Brassica nigra

Photo by Ron Vanderhoff

Synonyms: Sinapis nigra (L.)

Common names: black mustard

Brassica nigra (black mustard) is a winter annual herb/forb (family Brassicaceae). Like other mustards, black mustard grows profusely and produces allelopathic chemicals that prevent germination of native plants. The spread of black mustard can increase the frequency of fires in chaparral and coastal sage scrub, changing these habitats to annual grassland.

Rating: Moderate

Cal-IPC Resources

  • Plant Assessment Form - Information gathered by Cal-IPC on the impacts, rate of spread, and distribution of invasive plants in California. Does not include management information.
  • CalWeedMapper - Statewide maps, climate models, and reports.
  • Cal-IPC News - Our quarterly newsletter. Each issue is available as a pdf.
  • Cal-IPC Symposium Proceedings - Presentations and papers from our annual Symposium.
  • Don't Plant a Pest! - Select your region to find non-invasive alternatives to ornamental species. Also see our statewide brochure on trees.

Other Resources

Symposium Presentations

  • Tuttle, E., K. Johnston, et al. (2011). Evaluating distribution and prevalence of non-native vegetation percent cover in a Southern California wetland and its application to inform habitat restoration and non-native vegetation control. Cal-IPC 2011 Symposium. Tahoe City, CA, California Invasive Plant Council.
  • Betts, S., R. Dahlquist, et al. (2010). Developing time/temperature inactivation models for thermal death of black mustard (Brassica nigra) seeds. Cal-IPC 2010 Symposium. Ventura, CA, California Invasive Plant Council.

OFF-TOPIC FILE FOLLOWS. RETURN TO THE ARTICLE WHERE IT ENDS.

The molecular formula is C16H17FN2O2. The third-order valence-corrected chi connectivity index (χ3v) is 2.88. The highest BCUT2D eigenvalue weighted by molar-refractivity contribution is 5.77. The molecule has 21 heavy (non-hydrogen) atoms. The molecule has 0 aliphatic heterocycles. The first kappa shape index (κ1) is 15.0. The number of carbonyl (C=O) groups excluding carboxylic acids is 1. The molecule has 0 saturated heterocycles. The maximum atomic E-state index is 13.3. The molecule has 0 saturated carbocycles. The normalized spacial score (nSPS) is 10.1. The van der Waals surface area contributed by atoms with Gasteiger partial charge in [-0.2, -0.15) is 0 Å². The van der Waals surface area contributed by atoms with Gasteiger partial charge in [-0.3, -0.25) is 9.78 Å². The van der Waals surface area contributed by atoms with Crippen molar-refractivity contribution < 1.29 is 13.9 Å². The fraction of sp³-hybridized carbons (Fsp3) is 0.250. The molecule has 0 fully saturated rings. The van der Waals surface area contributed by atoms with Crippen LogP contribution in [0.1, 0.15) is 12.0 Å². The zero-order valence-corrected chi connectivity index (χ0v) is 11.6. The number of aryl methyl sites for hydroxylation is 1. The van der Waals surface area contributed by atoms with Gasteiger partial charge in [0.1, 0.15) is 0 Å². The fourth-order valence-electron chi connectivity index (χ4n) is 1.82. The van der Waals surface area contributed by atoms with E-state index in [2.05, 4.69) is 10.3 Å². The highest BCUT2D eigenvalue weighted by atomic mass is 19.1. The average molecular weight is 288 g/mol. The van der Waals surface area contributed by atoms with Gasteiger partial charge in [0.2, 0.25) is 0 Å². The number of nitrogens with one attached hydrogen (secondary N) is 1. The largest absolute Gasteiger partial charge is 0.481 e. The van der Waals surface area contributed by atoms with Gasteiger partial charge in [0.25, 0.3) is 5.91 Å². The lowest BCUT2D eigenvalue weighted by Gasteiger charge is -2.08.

• Olesen, C., D. Doran, et al. (2009). Evaluating the seed bank of a disturbed site to determine potential ecological restoration strategies. Cal-IPC Symposium 2009. Visalia, CA, California Invasive Plant Council.
  • Codianne, J. and L. Dumont (2007). Coyote Creek floodplain reclamation project: Re-establishing native plant habitat. California Invasive Plant Council Symposium 2007. San Diego, CA, California Invasive Plant Council.
  • Lair, K., N. Ritter, et al. (2006). Restoration of retired San Joaquin Valley farmlands using herbicides and activated charcoal. Cal-IPC Symposium. Rohnert Park, CA.
  • Marushia, R. and J. Holt (2005). Phenology of Brassica tournefortii in comparison to B. nigra, B. geniculata, and native Mojave Desert annuals. California Invasive Plant Council Symposium 2005. Chico, CA.
  • Dickerson, E., C. Brigham, et al. (2004). Ecohelpers: Education and ecological restoration in Southern California. California Invasive Plant Council Symposium 2004. Ventura, CA.
  • Keeley, J. E. (2004). Fire management impacts on invasive species at the wildland/urban interface in California. California Invasive Plant Council Symposium 2004. Ventura, CA.
  • White, V. A. and J. S. Holt (2002). Effect of competition on artichoke thistle, Cynara cardunculus. California Exotic Pest Plant Council Symposium 2002. Sacramento, CA.
  • Burrascano, C. (2001). Review of the impact of invasive weeds on two endangered plant species: Acanthomintha ilicifolia (San Diego thornmint) and Monardella linoides ssp. viminea (willowly monardella). California Exotic Pest Plant Council Symposium 2001. San Diego, CA.
  • St.John, T. (1998). Nitrate immobilization and the mycorrhizal network for control of exotic ruderals. California Exotic Pest Plant Council Symposium '98. Ontario, CA.
  • Archbald, G. (1998). Mechanical control methods: beyond weed bashing. California Exotic Pest Plant Council Symposium '98. Ontario, CA.
  • Minnich, R. A. (1994). Effects of exotic plants on three California ecosystems. California Exotic Pest Plant Symposium '94. Sacramento, CA.

Cal-IPC News Articles

  • Holt, J. S. (2005). Invasive plants research at UC Riverside. Cal-IPC News. 13: 12-13.
  • Kelly, M. (2000). Education: Wildland weed tours and talks. CalEPPC News. 8: 3-4.
  • Perala, C., D. A. Hoover, et al. (1993). Control of exotic plants in an herbaceous understory. CalEPPC News. 1: 4-6.